Russian President Vladimir Putin has dismissed a UK request for Andrei Lugovoi's extradition as the remnant of a "colonial mindset".
President Putin said Britain had forgotten it was not a colonial power
"They have long forgotten that it is a long time since Britain was a colonial power," he told Russian TV.
The UK expelled four diplomats after Russia refused to extradite Mr Lugovoi, who denies killing ex-KGB agent Alexander Litvinenko in London.
The Foreign Office said it was still trying get Moscow to extradite him.
Mr Putin was being filmed meeting pro-Kremlin youth groups at the presidential residence at Zavidovo when he was asked about the diplomatic row.
He said 30 people sought by Russian law enforcement agencies "for serious and very serious crimes" were taking refuge in London and Britain did not "bat an eyelid and did not even think about extraditing them".
"They (Britain) had the same problem, though to a lesser extent, with the USA, strange as it may sound, and with France and other countries," he said.
"They do not extradite to any country people who are hiding on their territory, including people who are suspected of and charged with terrorist activities."
He added that to other countries, Britain made "exaggerated claims", including "insulting advice" to "change our constitution".
"They should get their heads examined rather than tell us to change our constitution," he said.
Mr Putin said Britain's behaviour was "clearly a remnant of a colonial mindset".
"They don't have any colonies. And Russia, thank God, has never been a colony of Great Britain," he said.
The Russian president added: "It shows they still have in their heads the ideas of the last century or the century before that.
"They should treat their partners with respect. And if they do, we will treat them with respect."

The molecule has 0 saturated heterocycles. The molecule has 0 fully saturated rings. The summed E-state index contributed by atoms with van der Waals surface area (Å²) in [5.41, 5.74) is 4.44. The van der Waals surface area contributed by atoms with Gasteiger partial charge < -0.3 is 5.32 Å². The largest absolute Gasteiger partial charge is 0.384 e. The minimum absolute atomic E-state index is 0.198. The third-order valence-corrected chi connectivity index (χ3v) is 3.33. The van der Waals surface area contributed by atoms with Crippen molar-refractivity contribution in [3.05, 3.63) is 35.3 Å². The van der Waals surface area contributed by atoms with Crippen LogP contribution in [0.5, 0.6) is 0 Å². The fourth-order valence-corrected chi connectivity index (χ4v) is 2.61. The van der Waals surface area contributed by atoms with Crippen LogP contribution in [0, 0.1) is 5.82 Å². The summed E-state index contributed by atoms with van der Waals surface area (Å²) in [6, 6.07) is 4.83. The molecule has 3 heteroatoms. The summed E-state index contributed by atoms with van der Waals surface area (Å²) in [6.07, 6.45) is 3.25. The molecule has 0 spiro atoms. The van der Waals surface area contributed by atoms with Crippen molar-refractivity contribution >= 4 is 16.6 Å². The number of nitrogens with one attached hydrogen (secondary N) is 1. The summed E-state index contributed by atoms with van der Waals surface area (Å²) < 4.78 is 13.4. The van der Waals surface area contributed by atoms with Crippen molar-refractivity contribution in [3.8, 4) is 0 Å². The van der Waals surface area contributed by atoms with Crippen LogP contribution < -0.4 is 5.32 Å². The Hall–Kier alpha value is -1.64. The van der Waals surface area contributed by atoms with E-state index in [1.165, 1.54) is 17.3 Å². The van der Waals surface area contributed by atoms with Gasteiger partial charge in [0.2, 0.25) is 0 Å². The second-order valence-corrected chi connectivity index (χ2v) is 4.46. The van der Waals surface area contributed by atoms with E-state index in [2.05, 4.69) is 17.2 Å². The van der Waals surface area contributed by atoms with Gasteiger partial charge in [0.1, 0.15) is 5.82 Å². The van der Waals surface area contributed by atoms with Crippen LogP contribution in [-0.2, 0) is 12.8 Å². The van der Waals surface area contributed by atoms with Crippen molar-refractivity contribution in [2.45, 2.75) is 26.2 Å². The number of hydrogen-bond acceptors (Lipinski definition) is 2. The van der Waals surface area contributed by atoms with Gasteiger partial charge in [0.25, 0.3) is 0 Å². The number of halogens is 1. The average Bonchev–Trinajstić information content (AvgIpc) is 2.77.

KEY EVENTS IN CASE
1 November 2006: Alexander Litvinenko meets Andrei Lugovoi and another Russian at a London hotel
23 November 2006: Litvinenko dies in a London hospital
24 November 2006: A Litvinenko statement accuses Russian President Vladimir Putin of involvement in his death. Experts say Litvinenko was poisoned
6 December 2006: UK police say they are treating the death as murder
22 May 2007: Lugovoi should be charged with Litvinenko's murder, British prosecutors say
28 May 2007: UK makes formal request for Lugovoi's extradition from Russia
Under the European Convention on Extradition 1957, Russia has the right to refuse the extradition of a citizen, and its constitution expressly forbids it.
A Foreign Office spokesman said that the government was still seeking to persuade Moscow to hand over Mr Lugovoi.
"We continue to look for a willingness from the Russian authorities to work constructively with us to bring this crime, committed in the UK, to justice in a UK court," he said.
Gordon Brown renewed his demand for the extradition of Mr Lugovoi on Monday and described the situation as "intolerable".
Last week, four Russian embassy staff were expelled from the UK after the British extradition request was refused.
That prompted Moscow to retaliate by asking four British embassy staff to leave within 10 days.
Mr Litvinenko, who had taken UK citizenship, died of exposure to radioactive polonium-210 in London in November 2006.
Traces of the radioactive isotope were found in several places visited by Mr Lugovoi, who denies any involvement in Mr Litvinenko's death.